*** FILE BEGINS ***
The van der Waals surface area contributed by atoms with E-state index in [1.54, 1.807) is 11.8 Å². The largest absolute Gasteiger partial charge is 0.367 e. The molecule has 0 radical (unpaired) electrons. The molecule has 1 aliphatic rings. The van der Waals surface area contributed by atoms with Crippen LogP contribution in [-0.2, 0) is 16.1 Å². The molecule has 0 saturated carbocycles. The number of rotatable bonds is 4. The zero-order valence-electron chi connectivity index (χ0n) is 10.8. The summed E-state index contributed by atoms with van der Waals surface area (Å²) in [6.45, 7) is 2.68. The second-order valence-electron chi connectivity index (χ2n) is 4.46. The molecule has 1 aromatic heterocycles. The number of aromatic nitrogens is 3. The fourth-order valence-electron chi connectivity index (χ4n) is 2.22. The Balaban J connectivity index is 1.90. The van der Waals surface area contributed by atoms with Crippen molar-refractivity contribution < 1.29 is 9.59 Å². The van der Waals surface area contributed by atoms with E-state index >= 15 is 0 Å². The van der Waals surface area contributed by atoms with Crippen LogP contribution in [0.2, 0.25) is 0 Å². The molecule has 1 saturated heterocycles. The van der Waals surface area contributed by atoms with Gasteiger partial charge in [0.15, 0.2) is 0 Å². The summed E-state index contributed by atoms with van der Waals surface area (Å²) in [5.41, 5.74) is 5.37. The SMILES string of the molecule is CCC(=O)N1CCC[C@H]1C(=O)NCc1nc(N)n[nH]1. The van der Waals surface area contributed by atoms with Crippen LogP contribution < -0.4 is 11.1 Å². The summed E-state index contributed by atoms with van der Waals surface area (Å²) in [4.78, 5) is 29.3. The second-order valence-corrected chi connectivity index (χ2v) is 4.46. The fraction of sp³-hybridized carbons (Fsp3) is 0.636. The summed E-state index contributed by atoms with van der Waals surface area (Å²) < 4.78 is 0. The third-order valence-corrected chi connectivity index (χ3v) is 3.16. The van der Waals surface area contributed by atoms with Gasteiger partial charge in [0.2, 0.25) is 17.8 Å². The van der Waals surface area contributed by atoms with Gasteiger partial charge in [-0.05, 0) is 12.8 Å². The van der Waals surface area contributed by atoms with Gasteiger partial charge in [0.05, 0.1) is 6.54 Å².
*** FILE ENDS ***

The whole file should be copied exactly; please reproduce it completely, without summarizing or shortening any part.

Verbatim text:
The van der Waals surface area contributed by atoms with E-state index in [1.54, 1.807) is 11.8 Å². The largest absolute Gasteiger partial charge is 0.367 e. The molecule has 0 radical (unpaired) electrons. The molecule has 1 aliphatic rings. The van der Waals surface area contributed by atoms with Crippen LogP contribution in [-0.2, 0) is 16.1 Å². The molecule has 0 saturated carbocycles. The number of rotatable bonds is 4. The zero-order valence-electron chi connectivity index (χ0n) is 10.8. The summed E-state index contributed by atoms with van der Waals surface area (Å²) in [6.45, 7) is 2.68. The second-order valence-electron chi connectivity index (χ2n) is 4.46. The molecule has 1 aromatic heterocycles. The number of aromatic nitrogens is 3. The fourth-order valence-electron chi connectivity index (χ4n) is 2.22. The Balaban J connectivity index is 1.90. The van der Waals surface area contributed by atoms with Crippen molar-refractivity contribution < 1.29 is 9.59 Å². The van der Waals surface area contributed by atoms with E-state index >= 15 is 0 Å². The van der Waals surface area contributed by atoms with Crippen LogP contribution in [0.2, 0.25) is 0 Å². The molecule has 1 saturated heterocycles. The van der Waals surface area contributed by atoms with Gasteiger partial charge in [0.15, 0.2) is 0 Å². The summed E-state index contributed by atoms with van der Waals surface area (Å²) in [5.41, 5.74) is 5.37. The SMILES string of the molecule is CCC(=O)N1CCC[C@H]1C(=O)NCc1nc(N)n[nH]1. The van der Waals surface area contributed by atoms with Crippen LogP contribution < -0.4 is 11.1 Å². The summed E-state index contributed by atoms with van der Waals surface area (Å²) in [4.78, 5) is 29.3. The second-order valence-corrected chi connectivity index (χ2v) is 4.46. The fraction of sp³-hybridized carbons (Fsp3) is 0.636. The summed E-state index contributed by atoms with van der Waals surface area (Å²) < 4.78 is 0. The third-order valence-corrected chi connectivity index (χ3v) is 3.16. The van der Waals surface area contributed by atoms with Gasteiger partial charge in [0.2, 0.25) is 17.8 Å². The van der Waals surface area contributed by atoms with Gasteiger partial charge in [-0.05, 0) is 12.8 Å². The van der Waals surface area contributed by atoms with Gasteiger partial charge in [0.05, 0.1) is 6.54 Å².